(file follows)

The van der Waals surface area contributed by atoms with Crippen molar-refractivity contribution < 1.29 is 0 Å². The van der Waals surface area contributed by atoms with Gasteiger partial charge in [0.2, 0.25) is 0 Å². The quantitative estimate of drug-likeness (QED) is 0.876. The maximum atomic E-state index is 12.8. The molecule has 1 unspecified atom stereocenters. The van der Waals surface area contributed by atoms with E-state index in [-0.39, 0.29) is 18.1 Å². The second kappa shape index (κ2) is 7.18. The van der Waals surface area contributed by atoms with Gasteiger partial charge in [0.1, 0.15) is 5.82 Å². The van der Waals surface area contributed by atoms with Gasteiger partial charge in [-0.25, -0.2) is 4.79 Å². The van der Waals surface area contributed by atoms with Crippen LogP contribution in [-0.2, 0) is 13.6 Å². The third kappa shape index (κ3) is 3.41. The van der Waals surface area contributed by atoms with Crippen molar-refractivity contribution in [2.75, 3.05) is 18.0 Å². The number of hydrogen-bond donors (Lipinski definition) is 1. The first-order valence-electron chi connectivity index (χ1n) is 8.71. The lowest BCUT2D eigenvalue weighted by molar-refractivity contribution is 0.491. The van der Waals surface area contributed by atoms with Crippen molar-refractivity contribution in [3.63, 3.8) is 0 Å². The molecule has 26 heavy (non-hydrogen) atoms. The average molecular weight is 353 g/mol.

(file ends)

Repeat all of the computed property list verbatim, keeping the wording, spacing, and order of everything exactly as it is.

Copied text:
The van der Waals surface area contributed by atoms with Crippen molar-refractivity contribution < 1.29 is 0 Å². The van der Waals surface area contributed by atoms with Gasteiger partial charge in [0.2, 0.25) is 0 Å². The quantitative estimate of drug-likeness (QED) is 0.876. The maximum atomic E-state index is 12.8. The molecule has 1 unspecified atom stereocenters. The van der Waals surface area contributed by atoms with E-state index in [-0.39, 0.29) is 18.1 Å². The second kappa shape index (κ2) is 7.18. The van der Waals surface area contributed by atoms with Gasteiger partial charge in [0.1, 0.15) is 5.82 Å². The van der Waals surface area contributed by atoms with Gasteiger partial charge in [-0.25, -0.2) is 4.79 Å². The van der Waals surface area contributed by atoms with Crippen LogP contribution in [-0.2, 0) is 13.6 Å². The third kappa shape index (κ3) is 3.41. The van der Waals surface area contributed by atoms with Crippen molar-refractivity contribution in [2.75, 3.05) is 18.0 Å². The number of hydrogen-bond donors (Lipinski definition) is 1. The first-order valence-electron chi connectivity index (χ1n) is 8.71. The lowest BCUT2D eigenvalue weighted by molar-refractivity contribution is 0.491. The van der Waals surface area contributed by atoms with Crippen molar-refractivity contribution in [3.63, 3.8) is 0 Å². The molecule has 26 heavy (non-hydrogen) atoms. The average molecular weight is 353 g/mol.